For over five decades, Bruno Barbey photographed across five continents for major international magazines, such as TIME-LIFE, Paris Match and Stern. He also published over 30 books. What he has left is an astounding legacy of photography, which, as he put it, “is the only language that can be understood anywhere in the world”. While his reportage included wars and conflicts in countries such as Nigeria, Vietnam, Iraq, Kuwait, Bangladesh, Cambodia and Northern Ireland, Barbey never considered himself a “war photographer”. Instead, as he noted in 2017, “we are the hunters of souls…but hunters of a delicate kind, and with a touch of wizardry. We do not want to capture images for our own use but to reproduce them for everyone, to keep them for everyone.”
In 1964, Barbey joined Magnum, the renowned cooperative photo agency founded in 1947 by the likes of Cartier-Bresson, Capa, Maria Eisner and others. Barbey later become its President from 1992 to 1995 at a particularly difficult time when the art of photojournalism was beginning to founder with the waning of once affluent news organizations on which so many photographers relied to support their work. Nevertheless, he still managed to build up the agency. “He was a sophisticated and suave man; he was also generous with his time and thoughtful about the situations that he spent time covering,” recalled Magnum president, Olivia Arthur.
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As Jim Hoagland, a columnist and former foreign correspondent with The Washington Post, who was with Barbey in the Middle East including Iraqi Kurdistan, noted: “Beirut in the mid-1970s was not a fun place to be — unless Bruno Barbey happened to be in town. Bruno’s charm, his professionalism, and his ability to make his friends your friends set him apart. And if you happened to be in a watch tower using binoculars and long-distance lens to watch a sniper blaze away at unsuspecting targets, only to have the sniper turn his deadly gaze and bullets toward you, Bruno was definitely the unflappable companion to have. He instinctively understood the difference between risk and foolish risk.”
A gentleman and a believer in elegance
Barbey clearly marked many of those with whom he worked or encountered. As American author and journalist Jon Randal, who met him on various occasions during their professional coverage, observed: “I always remembered Bruno as exceptionally thoughtful and Hollywood-style handsome in the manner that only the French can be.” This was shared by many others, such as fellow Magnum photographer David Hurn, who saw him as “an elegant photographer, as good as they get”. French documentary film-maker Raymond Depardon described him as an “eternal child” who was “always curious about everything”.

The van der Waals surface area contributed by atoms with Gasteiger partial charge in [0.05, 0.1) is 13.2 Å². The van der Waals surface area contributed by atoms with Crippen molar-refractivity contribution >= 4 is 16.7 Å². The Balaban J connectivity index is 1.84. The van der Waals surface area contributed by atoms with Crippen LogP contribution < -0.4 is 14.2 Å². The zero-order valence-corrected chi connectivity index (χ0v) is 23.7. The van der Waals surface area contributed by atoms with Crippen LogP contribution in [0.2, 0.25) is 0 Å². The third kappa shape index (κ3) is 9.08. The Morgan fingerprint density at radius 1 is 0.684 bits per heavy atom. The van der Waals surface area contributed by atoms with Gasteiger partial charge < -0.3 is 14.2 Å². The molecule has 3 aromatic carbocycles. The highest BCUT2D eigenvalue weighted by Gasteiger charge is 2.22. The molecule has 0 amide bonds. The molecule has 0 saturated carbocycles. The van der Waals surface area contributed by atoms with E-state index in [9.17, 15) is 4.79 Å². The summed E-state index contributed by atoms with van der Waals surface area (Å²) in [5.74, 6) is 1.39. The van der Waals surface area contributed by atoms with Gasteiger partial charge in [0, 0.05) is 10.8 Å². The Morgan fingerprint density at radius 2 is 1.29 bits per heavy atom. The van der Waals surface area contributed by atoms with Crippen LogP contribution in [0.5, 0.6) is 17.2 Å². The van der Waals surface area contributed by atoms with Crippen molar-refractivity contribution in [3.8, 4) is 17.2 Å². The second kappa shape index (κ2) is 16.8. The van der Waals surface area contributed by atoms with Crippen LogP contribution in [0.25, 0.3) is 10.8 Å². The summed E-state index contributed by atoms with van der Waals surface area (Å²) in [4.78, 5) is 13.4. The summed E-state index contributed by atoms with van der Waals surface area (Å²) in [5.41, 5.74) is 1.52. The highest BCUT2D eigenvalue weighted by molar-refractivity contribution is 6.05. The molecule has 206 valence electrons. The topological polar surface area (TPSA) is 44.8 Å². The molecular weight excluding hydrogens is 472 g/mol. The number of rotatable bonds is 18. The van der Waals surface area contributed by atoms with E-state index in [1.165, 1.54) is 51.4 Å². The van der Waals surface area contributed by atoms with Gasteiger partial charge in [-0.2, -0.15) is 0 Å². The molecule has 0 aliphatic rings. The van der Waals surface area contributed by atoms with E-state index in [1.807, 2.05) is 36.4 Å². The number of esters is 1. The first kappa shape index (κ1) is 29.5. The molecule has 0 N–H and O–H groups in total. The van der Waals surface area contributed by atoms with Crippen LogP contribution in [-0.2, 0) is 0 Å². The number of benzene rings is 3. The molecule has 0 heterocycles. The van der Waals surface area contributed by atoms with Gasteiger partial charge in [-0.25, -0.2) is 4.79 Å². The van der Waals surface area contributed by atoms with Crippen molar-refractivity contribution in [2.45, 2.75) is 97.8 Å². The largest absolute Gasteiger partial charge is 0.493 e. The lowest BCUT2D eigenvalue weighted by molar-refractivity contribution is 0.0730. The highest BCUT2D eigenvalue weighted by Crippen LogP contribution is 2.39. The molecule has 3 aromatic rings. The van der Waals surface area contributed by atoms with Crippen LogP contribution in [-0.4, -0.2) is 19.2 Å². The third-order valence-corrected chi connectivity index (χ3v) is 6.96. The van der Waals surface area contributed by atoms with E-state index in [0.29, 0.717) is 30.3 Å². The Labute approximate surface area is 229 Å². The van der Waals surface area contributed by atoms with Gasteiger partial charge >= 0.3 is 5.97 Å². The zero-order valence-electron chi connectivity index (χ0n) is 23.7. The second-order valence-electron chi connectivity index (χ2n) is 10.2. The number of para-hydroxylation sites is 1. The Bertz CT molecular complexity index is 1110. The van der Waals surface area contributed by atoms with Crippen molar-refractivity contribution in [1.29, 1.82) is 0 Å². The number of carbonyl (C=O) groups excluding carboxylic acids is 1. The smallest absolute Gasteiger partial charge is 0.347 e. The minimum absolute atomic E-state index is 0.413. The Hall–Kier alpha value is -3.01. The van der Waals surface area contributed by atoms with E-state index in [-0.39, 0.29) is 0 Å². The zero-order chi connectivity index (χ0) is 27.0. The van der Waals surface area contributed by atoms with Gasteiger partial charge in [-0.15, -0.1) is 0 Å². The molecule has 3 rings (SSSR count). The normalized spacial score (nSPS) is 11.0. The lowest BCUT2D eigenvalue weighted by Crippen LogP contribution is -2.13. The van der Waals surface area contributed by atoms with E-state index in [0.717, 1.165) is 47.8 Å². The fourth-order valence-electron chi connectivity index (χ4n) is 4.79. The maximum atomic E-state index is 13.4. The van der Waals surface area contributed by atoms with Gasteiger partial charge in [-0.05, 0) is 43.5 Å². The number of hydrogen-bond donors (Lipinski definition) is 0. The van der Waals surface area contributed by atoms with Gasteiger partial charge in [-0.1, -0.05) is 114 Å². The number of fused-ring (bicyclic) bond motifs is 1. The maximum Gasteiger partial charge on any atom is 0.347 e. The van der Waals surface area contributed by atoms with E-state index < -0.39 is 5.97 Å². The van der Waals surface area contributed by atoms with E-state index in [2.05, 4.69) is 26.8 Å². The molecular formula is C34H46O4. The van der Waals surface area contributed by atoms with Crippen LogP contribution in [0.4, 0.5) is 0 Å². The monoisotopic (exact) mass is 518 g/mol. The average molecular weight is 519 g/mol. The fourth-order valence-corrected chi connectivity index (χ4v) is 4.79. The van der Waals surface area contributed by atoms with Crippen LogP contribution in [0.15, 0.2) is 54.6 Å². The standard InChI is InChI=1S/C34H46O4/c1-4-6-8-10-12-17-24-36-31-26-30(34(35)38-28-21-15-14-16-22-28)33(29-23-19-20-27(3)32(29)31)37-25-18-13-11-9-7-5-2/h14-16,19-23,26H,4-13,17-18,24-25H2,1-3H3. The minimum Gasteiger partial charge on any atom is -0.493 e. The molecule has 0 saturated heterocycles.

Ed Cody, formerly of The Associated Press, then Washington Post, remembered this: “Bruno and I arrived together at the splendid Taj Mahal Hotel in Bombay after spending several days in Goa. I checked in normally, but Bruno, just behind me, was asked to pay in advance. Feeling dissed, he asked to see the manager, demanding to know why he was being asked to pay up front. The manager, eager to avoid a noisy problem, explained that it was standard procedure for people with little or no luggage. ‘Zat may be sooo,’ Bruno said in precise but gloriously accented English. ‘But eet ees nut verrry eyleygant.‘ Whereupon the manager ordered him to be whisked immediately to his room.”
For Edward Girardet, editor of Global Insights Magazine, who first met Barbey in Paris, one of his concerns was how to find the funding for photographers, particularly the new generation, to continue with the sort of dedicated work many wished to embrace, but lacked the means. “Bruno considered it absolutely vital that photographers be able to explore and depict the soul of the earth and its people, something that only perceptive photography can achieve.”
Yet another Magnum collaborator, Indian Raghu Rai, described Barbey as a “gentleman photographer” who was “sensitive and caring to the core… Bruno’s instinctive and powerful images arose from his heart – and naturally touched every heart – a torchlight that will illuminate many searching minds lost in trendy photography.” Referring to a recent visit with Barbey and his wife, French filmmaker Caroline Thiénot-Barbey, to a Paris art gallery, Rai marvelled how this man could “connect with points of significance in other people’s lives…”
Photographer Jean Gaumy regarded Barbey as one of the pillars of the second generation of Magnum photographers, but also of those that followed. “Totally curious about the world, he knew how to calmly and finely analyze situations.” Bruno, he added, was one of those “rare people who – when I am in certain difficult situations or I have doubts – I wonder about, and think: What would Bruno have done?”
Barbey, who received numerous awards, including the French National Order of Merit, never forgot his roots in Morocco, where he was born. He always returned there whenever he could. In 1999, for example, the Petit Palais museum in Paris organized a major solo exhibition of his photographs shot in Morocco over a period of three decades. In 2016/2017, La Maison Européenne de la Photographie – also in Paris – hosted a retrospective which is currently still being circulated across the globe and has been published in his exceptional catalogue book: Passages. Elected as a member of the French Academy of Fine Arts in 2016, Barbey was in the process of working on a new project based on extensive photography in China when he died.
This article was compiled by the editors with input from various photographers and journalists, including Magnum Photos.